Description: Poe's "The Fall of the House of Usher," as early as 1839, reveals an uneasiness about the space of the house. Most literary scholars accept that this anxiety exists and causes some tension, since it seems antithetical to another dominant motif, that of the power of place and the home as sanctuary. My critical persona, like Poe's narrator in "The House of Usher," looks into a dark, silent tarn and shudders to see in it not only the reflection of the House of Usher, but perhaps the whole of what is "Southern" in Southern Literature. Many characters who inhabit the worlds of Southern stories also inhabit houses that, like the House of Usher, are built on the faulty foundation of an ideological system that divides the world into inside(r)/outside(r) and along numerous other binary lines. The task of constructing the self in spaces that house such ideologies poses a challenge to the characters in the works under consideration in this study, and their success in doing so is dependant on their ability to speak authentically in the language of silence and to dwell instead of to just inhabit interior spaces. In my reading of Faulkner and Warren, this ideology of division is clearly to be at fault in the collapse of houses, just as it is seen to be in the House of Usher. This emphasis is especially conspicuous in several works, beginning with Faulkner's Absalom, Absalom! and its (pre)text, "Evangeline." Warren carries the motif forward in his late novels, Flood and Meet Me in the Green Glen. I examine these works relative to spatial analysis and an aesthetic of absence, including an interpretation of silence as a mode of authentic saying. I then discuss these motifs as they are operating in Toni Morrison's Beloved, and finally take Song of ...
Date: December 2000
Creator: Berger, Aimee E.

Pulling Tangled Strings: "The Puppeteer" and Other Stories

Description: Pulling Tangled Strings: "The Puppeteer" and Other Stories is a collection of stories with strong thematic and emotional connections that includes an opening preface describing the process used when writing the stories. Each of the stories is united by a main character that desperately wants to gain control of his environment. From a character acting out a classic revenge tale on his friend to a comatose teenager victimized by an ambiguous tragedy, these are characters who have been put into difficult life situations and need to feel like they are pulling the strings in their lives again. In all cases, however, the characters come to find that control does not come easily and that the motivations for their behavior are never clear cut, even to themselves.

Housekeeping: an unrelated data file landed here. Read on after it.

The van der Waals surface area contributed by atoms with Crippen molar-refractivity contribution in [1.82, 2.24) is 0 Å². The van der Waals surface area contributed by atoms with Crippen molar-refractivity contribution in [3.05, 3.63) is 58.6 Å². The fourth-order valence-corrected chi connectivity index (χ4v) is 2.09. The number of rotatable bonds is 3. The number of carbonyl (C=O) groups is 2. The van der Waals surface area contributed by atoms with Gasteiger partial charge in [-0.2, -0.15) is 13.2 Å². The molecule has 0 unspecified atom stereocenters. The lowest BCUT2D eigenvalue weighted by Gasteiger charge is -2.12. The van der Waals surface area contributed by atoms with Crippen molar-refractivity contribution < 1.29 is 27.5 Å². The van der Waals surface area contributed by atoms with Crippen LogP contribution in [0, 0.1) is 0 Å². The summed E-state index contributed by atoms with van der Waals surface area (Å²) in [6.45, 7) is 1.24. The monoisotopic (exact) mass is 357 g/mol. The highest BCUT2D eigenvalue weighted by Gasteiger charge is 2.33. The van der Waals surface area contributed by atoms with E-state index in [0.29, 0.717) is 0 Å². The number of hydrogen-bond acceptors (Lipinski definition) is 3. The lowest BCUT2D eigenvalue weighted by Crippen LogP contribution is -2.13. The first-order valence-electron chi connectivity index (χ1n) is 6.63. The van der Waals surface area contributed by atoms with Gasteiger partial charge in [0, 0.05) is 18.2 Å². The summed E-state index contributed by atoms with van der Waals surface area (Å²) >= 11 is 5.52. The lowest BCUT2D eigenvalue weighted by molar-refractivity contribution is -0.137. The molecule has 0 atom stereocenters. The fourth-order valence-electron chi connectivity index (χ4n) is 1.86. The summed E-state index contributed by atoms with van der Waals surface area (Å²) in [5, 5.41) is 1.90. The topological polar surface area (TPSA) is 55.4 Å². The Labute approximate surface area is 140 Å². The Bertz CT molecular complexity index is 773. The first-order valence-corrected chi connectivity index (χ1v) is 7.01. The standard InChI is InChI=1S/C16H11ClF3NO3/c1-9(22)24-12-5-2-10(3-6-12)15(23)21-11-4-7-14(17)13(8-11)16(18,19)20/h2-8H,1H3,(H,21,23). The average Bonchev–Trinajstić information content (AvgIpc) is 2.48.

Date: August 2006
Creator: Berryman, Archer

Through an Open Window

Description: The poems in this collection are elegiac; celebrations of losses and failures, tributes to the daily doldrums that are at the center of human experience. They threaten to expose the uncertainty that exists and refuses to exist in our everyday lives. They explore the otherness associated with the individual and often turn to the universal formulas of music and physics to make order of the world around them. Often times the Speaker finds that the seeming chaos manifests within her already orderly life, the daily routines of work and family. Poetic magic, so to speak, weds this ordered chaos to the laws of nature and its routines, especially birds, which makes a recurrent appearance throughout the manuscript.
Date: May 2015
Creator: Bingham, Christie

The Wordsworths' Scottish Tour

Description: Together Dorothy and William translate. a simple tour into aesthetic loveliness To his sister the journey was the juxtaposition of impoverished society and pastoral elegance. To Wordsworth the tour was a reawakening of poetic Impulse. Through his intense feeling for natural beauty, Wordsworth became the poet of all mankind..
Date: August 1956
Creator: Bingman, Marilyn L.

"Mislike Me not for My Complexion": Shakespearean Intertextuality in the Works of Nineteenth-Century African-American Women